The NHS in the UK has faced many challenges over the years, not the least of which is the shortage of skilled staff filling open positions. A combination of funding cuts and an increased demand for services and accessibility has worsened staffing concerns across the board. In recent months, the government has come under more scrutiny because of these staff shortages given its position on immigration and foreign workers. Theresa May took a hard stand against raising vital immigration caps that would allow additional foreign workers to fill positions within the NHS. Instead of easing the pressures placed on the health organisation moving forward by increasing the maximum number of overseas skilled healthcare workers allowed to come to the UK, immigration caps remain in place for now.
Current State of Foreign Workers
The number of overseas doctors – the most needed workers in the NHS – has fluctuated greatly over the last decade, but their presence makes a crucial difference in how the NHS operates. Currently, more than 139,000 of the 1.2 million employees working at NHS are foreign nationals, which breaks down to nearly 12.5%. Of these skilled workers, an estimated 45,000 are from Asia, with another 21,000 from African countries. These numbers include all NHS staff, but when taking a closer look at specialists, such as doctors, the figures are more telling. Nearly 26% of doctors in the NHS are foreign nationals, with almost half from Asia.
In the current environment, doctors who want to come to the UK from non-EU countries are impacted by an immigration cap related to tier 2 visas. The cap limits the number of applications that are approved each year among skilled workers, allowing only 20,700 to be accepted each year. When the quota is met, no additional skilled workers under the via programme are allowed. For the last six months, the UK has refused skilled worker visa applications because of this cap. This has equated to a denial of more than 1,500 foreign doctor applications over a four-month period through March 2018, given many NHS leaders pause. Without increasing the cap on skilled workers from non-EU countries, NHS faces a staff shortage that could lead to significant obstacles now and in the future.
Bracing for Impact
According to NHS Improvement, there were more than 97,000 staff vacancies throughout NHS trusts for the last quarter of the year in 2017. During that timeframe, 400 doctors from other countries were refused their visa applications, despite having an estimated 10,000 vacancies for doctor positions. While not an official statistic, the data highlights the need for adding skilled workers to the staffing mix for NHS facilities so that patient care is not negatively impacted. The problem lies in the stark immigration cap that forces foreign doctors to look for work elsewhere, leaving many positions within the NHS open or filled by temporary workers.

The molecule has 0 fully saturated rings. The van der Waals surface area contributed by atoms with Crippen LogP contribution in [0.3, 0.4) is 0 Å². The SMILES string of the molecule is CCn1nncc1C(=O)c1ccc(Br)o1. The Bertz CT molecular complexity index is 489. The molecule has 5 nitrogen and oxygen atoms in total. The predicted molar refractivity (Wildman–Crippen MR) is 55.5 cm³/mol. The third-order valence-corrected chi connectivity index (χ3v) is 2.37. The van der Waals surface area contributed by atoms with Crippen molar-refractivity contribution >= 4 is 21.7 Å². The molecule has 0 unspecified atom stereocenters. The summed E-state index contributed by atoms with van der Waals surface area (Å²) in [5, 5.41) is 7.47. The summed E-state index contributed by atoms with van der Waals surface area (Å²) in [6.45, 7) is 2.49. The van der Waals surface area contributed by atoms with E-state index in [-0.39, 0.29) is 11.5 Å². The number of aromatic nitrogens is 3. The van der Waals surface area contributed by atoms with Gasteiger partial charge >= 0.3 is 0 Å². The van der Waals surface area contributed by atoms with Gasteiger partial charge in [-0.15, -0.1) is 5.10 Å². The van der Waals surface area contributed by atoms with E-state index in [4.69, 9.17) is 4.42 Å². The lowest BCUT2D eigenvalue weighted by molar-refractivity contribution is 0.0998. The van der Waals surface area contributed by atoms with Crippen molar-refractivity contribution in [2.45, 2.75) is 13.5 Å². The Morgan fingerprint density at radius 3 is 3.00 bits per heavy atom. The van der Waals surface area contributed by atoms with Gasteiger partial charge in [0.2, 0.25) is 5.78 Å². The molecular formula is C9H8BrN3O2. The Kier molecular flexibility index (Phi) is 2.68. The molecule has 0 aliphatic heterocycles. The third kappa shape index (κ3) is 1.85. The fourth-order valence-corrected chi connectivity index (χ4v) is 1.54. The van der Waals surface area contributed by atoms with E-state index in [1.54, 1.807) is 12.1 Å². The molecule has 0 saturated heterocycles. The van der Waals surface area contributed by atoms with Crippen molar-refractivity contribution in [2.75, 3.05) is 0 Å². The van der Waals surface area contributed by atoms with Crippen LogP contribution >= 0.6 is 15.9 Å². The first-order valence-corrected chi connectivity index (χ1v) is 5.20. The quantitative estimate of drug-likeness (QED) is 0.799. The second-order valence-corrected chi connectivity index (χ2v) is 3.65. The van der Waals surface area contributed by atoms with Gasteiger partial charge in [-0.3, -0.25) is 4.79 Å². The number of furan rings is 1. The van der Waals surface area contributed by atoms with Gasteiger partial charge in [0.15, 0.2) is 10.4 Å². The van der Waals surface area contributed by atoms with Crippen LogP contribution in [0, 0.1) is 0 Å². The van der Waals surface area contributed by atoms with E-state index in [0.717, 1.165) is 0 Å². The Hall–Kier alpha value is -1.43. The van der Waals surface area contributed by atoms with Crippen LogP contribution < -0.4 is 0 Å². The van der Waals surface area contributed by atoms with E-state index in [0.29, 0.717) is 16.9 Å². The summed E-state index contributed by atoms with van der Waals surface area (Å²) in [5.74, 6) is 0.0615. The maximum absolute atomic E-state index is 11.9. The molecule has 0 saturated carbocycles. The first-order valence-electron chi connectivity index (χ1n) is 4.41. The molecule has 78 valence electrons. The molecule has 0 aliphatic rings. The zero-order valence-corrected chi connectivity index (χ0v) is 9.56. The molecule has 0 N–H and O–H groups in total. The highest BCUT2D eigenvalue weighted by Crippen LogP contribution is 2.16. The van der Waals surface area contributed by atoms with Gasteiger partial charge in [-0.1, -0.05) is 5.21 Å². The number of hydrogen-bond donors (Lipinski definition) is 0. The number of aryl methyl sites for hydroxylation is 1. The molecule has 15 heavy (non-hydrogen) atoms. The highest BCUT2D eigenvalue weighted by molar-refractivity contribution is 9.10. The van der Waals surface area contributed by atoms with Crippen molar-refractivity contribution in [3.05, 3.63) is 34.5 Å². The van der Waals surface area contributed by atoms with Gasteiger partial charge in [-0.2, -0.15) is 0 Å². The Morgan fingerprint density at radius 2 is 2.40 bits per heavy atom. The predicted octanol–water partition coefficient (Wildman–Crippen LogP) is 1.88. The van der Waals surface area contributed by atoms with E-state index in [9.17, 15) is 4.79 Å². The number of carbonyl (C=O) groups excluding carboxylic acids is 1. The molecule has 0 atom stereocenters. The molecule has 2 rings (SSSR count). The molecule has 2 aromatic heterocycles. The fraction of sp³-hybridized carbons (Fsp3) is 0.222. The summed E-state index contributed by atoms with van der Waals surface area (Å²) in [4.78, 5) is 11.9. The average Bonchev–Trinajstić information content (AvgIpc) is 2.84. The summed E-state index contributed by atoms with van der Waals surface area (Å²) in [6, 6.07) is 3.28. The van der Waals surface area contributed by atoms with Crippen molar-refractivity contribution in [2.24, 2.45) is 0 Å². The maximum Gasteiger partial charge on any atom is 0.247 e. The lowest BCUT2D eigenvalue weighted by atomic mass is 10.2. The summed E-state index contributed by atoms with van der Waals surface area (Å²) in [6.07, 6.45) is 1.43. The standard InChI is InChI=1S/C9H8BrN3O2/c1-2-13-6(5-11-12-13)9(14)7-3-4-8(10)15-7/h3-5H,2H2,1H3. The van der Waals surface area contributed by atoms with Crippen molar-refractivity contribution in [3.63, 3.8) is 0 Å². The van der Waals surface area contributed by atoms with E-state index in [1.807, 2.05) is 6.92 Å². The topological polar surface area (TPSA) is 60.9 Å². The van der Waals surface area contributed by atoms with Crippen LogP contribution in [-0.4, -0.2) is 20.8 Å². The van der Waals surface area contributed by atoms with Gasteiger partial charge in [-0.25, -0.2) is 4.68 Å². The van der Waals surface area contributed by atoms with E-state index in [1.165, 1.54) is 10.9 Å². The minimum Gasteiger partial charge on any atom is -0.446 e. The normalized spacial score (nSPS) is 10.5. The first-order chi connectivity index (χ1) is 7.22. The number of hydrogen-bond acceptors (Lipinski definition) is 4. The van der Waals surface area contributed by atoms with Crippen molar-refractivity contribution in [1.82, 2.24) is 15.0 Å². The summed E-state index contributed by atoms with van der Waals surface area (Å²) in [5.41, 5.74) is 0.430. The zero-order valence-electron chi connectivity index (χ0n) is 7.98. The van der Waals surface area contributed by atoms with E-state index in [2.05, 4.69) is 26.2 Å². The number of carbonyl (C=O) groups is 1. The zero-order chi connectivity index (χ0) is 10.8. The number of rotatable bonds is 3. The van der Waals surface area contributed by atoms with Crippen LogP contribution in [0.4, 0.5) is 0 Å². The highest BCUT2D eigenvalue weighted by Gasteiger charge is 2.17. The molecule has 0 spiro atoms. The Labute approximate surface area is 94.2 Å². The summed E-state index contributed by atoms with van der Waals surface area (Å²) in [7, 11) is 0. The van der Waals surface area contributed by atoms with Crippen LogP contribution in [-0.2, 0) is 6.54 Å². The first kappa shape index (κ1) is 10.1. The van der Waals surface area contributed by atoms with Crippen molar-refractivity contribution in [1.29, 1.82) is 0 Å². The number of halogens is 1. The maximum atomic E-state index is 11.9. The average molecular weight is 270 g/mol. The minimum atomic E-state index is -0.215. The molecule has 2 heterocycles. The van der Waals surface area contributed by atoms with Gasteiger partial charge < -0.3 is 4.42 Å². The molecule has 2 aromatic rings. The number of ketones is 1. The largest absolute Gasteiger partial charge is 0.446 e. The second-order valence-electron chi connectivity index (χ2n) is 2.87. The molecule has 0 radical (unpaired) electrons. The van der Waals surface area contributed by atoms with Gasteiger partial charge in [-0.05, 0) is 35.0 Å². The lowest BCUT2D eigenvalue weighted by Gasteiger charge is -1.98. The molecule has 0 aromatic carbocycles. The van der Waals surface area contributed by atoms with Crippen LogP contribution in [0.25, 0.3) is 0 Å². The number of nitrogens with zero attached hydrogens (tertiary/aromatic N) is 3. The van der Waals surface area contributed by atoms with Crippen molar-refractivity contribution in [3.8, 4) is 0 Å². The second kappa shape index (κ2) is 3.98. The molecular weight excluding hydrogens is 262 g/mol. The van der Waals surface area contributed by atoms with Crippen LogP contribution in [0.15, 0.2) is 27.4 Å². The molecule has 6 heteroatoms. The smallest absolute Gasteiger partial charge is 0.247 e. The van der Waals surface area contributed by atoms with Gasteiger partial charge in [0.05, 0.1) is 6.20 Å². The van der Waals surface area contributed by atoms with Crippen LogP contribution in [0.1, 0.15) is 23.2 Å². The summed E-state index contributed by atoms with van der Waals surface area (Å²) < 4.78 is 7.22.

Although there are individuals filling some open positions for skills healthcare work in NHS currently, many are done by way of employing a temporary staff of nurses and doctors. A medical negligence law firm in the UK explains that one issue related to leaning on temporary workers instead of full-time foreign workers is cost to the organisation. Hospitals may pay up to £3,500 for a temporary doctor to work a single shift, more than 50% higher than permanent staff. This cost spirals into several ancillary issues, including an exodus of permanent staff that feels underappreciated and overworked. As more staff leave the NHS, and few are allowed to enter from non-EU countries on a permanent basis, patient care suffers. Extended wait times coupled with limited accessibility for healthcare services could leave NHS in a worse position if the cap on immigration for skilled foreign workers is not lifted.
Many NHS bosses have shared their concerns with government leaders regarding these grave issues facing the healthcare organisation. In an effort to solve the problem, at least on some level, they are urging the powers that be to remove foreign skilled workers such as doctors from the tier 2 visa caps and structure restrictions in a different manner. Over the next several months, a change in this policy may be what NHS needs to shore up its staff shortages and move the quality of patient care back to a sustainable level.